Preventing An Outbreak From Inside The ICU

Gaps in infection control may lead to unwanted spread

The possible areas for infection spread in the ICU
The possible areas for infection spread in the ICUSource: Wikipedia

You might not remember the name Thomas Eric Duncan, but in 2014, he gained an infamous place in American history. He was the first person to ever transmit the Ebola virus in this country. Whilst in the isolation area at Texas Presbyterian Hospital, he managed to spread the virus to two nurses who then potentially could have spread the virus to hundreds of other people. Thankfully, the spread was contained and no one else was infected.

Since this incident, there has been a heated debate in the healthcare community on how to deal with critically ill people such as Duncan, who may pass on a potentially deadly illness and spark an outbreak in the community. While Ebola may have been the agent of concern in this case, the debate has expanded to include other infectious diseases including SARS and MERS.

The concept of the intensive care unit (ICU) as the root of an outbreak may seem contradictory to the usual thinking of infectious disease spread. Usually, the chances are higher in areas where there are more people and traffic, such as an emergency room. But in reality, the only troublesome route of spread in an emergency room is respiratory droplets, and in most cases, the amount spread is not enough to transmit infection to others.

In contrast, those in the ICU are capable of spreading infections through a variety of routes. Moreover, the amount of contaminated material is significantly higher than in other areas of the healthcare facility. As a result, the risk of contamination is incredibly high. Without proper infection prevention and control mechanisms in place, anyone who comes into contact with the patient is at risk of either becoming a carrier or a victim of the infection.

In light of the situation, an international group of researchers convened to find ways to address the concerns of ICU-mediated infection spread. Last week, they published the first of a series of articles examining how to deal with patients suffering from pathogens with the capability to cause outbreaks.

The authors suggest the focus on highly contagious pathogens is necessary primarily due to the high impact of these outbreaks in the media and public. In the ICU, the potential for spread is maximized as individuals will be shedding the pathogen through significant mass amount of respiratory fluid and possibly through other biological material, such as vomit, blood and feces. Then there are contaminated surfaces, which can quickly contaminate hands and clothing and allow the virus or bacteria to escape.

To ensure the safest environment possible, the use of physical barriers such as masks, gloves, gowns, and negative air pressure should be mandatory. In addition, any invasive procedure, such as intubation and CPR should be avoided unless absolutely necessary. While this may reduce the chances for survival, in terms of preventing spread, this is the best option.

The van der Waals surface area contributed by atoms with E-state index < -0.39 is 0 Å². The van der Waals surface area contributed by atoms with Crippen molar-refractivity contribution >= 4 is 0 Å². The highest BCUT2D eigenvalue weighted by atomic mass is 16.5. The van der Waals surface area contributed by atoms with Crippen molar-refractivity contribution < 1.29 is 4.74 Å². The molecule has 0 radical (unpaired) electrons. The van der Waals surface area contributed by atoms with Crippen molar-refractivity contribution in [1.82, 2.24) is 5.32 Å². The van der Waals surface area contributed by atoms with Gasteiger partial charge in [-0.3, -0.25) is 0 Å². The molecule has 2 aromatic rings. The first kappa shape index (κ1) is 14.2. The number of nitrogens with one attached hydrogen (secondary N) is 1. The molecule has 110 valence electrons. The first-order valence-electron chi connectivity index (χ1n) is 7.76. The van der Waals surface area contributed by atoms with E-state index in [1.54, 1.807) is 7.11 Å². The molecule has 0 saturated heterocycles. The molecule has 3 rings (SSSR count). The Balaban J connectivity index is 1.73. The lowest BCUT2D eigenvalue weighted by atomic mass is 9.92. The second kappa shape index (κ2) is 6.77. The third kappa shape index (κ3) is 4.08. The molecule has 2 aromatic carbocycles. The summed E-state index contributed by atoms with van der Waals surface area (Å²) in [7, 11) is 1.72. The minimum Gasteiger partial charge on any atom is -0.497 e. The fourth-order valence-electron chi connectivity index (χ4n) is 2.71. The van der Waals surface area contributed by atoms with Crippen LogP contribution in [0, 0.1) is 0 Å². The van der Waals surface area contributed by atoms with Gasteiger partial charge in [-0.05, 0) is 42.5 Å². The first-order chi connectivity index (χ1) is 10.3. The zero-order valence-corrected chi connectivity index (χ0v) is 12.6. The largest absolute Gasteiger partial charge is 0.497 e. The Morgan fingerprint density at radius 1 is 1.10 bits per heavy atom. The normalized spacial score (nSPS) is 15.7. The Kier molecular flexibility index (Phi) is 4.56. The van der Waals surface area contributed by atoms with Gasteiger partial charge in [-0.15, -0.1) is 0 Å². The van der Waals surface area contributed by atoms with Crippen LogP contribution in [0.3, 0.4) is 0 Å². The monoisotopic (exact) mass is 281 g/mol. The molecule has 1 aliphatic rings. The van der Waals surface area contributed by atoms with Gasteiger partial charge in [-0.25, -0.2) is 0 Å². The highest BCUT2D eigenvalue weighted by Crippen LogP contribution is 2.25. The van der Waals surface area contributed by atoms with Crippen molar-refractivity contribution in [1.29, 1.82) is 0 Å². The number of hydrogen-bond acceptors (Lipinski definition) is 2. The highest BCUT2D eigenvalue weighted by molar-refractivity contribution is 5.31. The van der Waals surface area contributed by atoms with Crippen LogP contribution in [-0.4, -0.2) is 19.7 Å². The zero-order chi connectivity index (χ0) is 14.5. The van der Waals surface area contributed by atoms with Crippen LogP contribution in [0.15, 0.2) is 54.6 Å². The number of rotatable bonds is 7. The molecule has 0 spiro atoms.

These procedures may not appear to be altogether new. Most have already been brought up in the media during the Ebola scare back in 2014. But as the authors point out, discussion is not action. All one has to do is examine the nature of MERS cases in Saudi Arabia to witness how the healthcare worker can become the root of an outbreak.

The other half of the article deals with a subject that appears in the media on a regular basis but doesn’t have the same effect on the public. Antibiotic resistance is perhaps the greatest threat in the ICU yet rarely gets the appropriate attention. Yet as the authors point out, this one trait could potentially lead to disastrous outcomes.

The authors use as an example multi- and extremely-drug resistant tuberculosis (MDR/XDR-TB). This pathogen is widespread in many parts of the world and anyone coming back to America from these areas could be a carrier. If this individual lands up in the ICU, which is likely, the implications could be dire.

The pathogen, Mycobacterium tuberculosis, can spread easily in the air and infect those with weakened immune systems. Moreover, once the infection has begun, it can be almost impossible to treat. As a result, the potential for high loss of life grows. To ensure this doesn't happen, the key is to do a proper risk assessment of the patient, including determining medical history. If the pathogen is suspected, the patient needs to be treated in the same way as someone with Ebola in isolation. Only when the bacterium is ruled out can the patient return to the normal ICU environment.

The authors also focused on one final perspective, which should put most Americans at ease. For the most part, the concern relating to these types of outbreaks is limited to low and middle income countries. Yet, by the same respect, the reality of Thomas Eric Duncan reveals even the United States needs to consider the ICU as a potential risk factor. Although the likelihood of another scare is remote at best, being prepared is much better than having to catch up to the pathogen and then in the aftermath, explain what happened to the public.